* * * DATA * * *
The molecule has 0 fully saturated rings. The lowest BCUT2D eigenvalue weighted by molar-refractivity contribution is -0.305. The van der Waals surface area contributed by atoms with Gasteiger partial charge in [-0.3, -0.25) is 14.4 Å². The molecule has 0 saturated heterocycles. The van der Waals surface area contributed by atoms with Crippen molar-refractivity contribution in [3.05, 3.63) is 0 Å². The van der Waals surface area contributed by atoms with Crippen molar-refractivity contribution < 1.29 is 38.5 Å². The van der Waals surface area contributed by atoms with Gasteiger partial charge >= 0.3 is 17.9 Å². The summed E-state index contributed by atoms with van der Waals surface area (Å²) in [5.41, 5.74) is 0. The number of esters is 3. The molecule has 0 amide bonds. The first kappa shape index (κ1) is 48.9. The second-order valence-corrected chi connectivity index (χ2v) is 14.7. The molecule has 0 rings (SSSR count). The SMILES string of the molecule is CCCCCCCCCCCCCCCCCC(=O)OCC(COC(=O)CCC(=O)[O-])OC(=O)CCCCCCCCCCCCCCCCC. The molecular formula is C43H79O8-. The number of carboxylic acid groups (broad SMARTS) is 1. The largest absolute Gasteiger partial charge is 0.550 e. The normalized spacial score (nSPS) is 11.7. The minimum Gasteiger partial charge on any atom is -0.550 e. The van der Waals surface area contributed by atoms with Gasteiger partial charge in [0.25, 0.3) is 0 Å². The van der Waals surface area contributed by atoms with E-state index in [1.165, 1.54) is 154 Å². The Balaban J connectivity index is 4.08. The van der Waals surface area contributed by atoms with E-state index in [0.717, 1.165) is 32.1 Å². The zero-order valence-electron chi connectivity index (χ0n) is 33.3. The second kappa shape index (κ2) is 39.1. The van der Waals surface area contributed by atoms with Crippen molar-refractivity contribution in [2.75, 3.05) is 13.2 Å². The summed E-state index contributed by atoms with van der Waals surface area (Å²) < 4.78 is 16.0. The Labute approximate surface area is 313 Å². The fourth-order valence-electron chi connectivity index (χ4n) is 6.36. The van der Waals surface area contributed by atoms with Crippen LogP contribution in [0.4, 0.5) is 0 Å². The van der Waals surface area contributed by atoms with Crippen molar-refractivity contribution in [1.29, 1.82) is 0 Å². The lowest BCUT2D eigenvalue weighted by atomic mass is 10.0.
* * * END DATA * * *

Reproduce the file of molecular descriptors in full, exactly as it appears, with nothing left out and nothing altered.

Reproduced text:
The molecule has 0 fully saturated rings. The lowest BCUT2D eigenvalue weighted by molar-refractivity contribution is -0.305. The van der Waals surface area contributed by atoms with Gasteiger partial charge in [-0.3, -0.25) is 14.4 Å². The molecule has 0 saturated heterocycles. The van der Waals surface area contributed by atoms with Crippen molar-refractivity contribution in [3.05, 3.63) is 0 Å². The van der Waals surface area contributed by atoms with Crippen molar-refractivity contribution < 1.29 is 38.5 Å². The van der Waals surface area contributed by atoms with Gasteiger partial charge >= 0.3 is 17.9 Å². The summed E-state index contributed by atoms with van der Waals surface area (Å²) in [5.41, 5.74) is 0. The number of esters is 3. The molecule has 0 amide bonds. The first kappa shape index (κ1) is 48.9. The second-order valence-corrected chi connectivity index (χ2v) is 14.7. The molecule has 0 rings (SSSR count). The SMILES string of the molecule is CCCCCCCCCCCCCCCCCC(=O)OCC(COC(=O)CCC(=O)[O-])OC(=O)CCCCCCCCCCCCCCCCC. The molecular formula is C43H79O8-. The number of carboxylic acid groups (broad SMARTS) is 1. The largest absolute Gasteiger partial charge is 0.550 e. The normalized spacial score (nSPS) is 11.7. The minimum Gasteiger partial charge on any atom is -0.550 e. The van der Waals surface area contributed by atoms with Gasteiger partial charge in [0.25, 0.3) is 0 Å². The van der Waals surface area contributed by atoms with E-state index in [1.165, 1.54) is 154 Å². The Balaban J connectivity index is 4.08. The van der Waals surface area contributed by atoms with E-state index in [0.717, 1.165) is 32.1 Å². The zero-order valence-electron chi connectivity index (χ0n) is 33.3. The second kappa shape index (κ2) is 39.1. The van der Waals surface area contributed by atoms with Crippen molar-refractivity contribution in [2.75, 3.05) is 13.2 Å². The summed E-state index contributed by atoms with van der Waals surface area (Å²) < 4.78 is 16.0. The Labute approximate surface area is 313 Å². The fourth-order valence-electron chi connectivity index (χ4n) is 6.36. The van der Waals surface area contributed by atoms with Crippen LogP contribution in [0.4, 0.5) is 0 Å². The van der Waals surface area contributed by atoms with Crippen molar-refractivity contribution in [1.29, 1.82) is 0 Å². The lowest BCUT2D eigenvalue weighted by atomic mass is 10.0.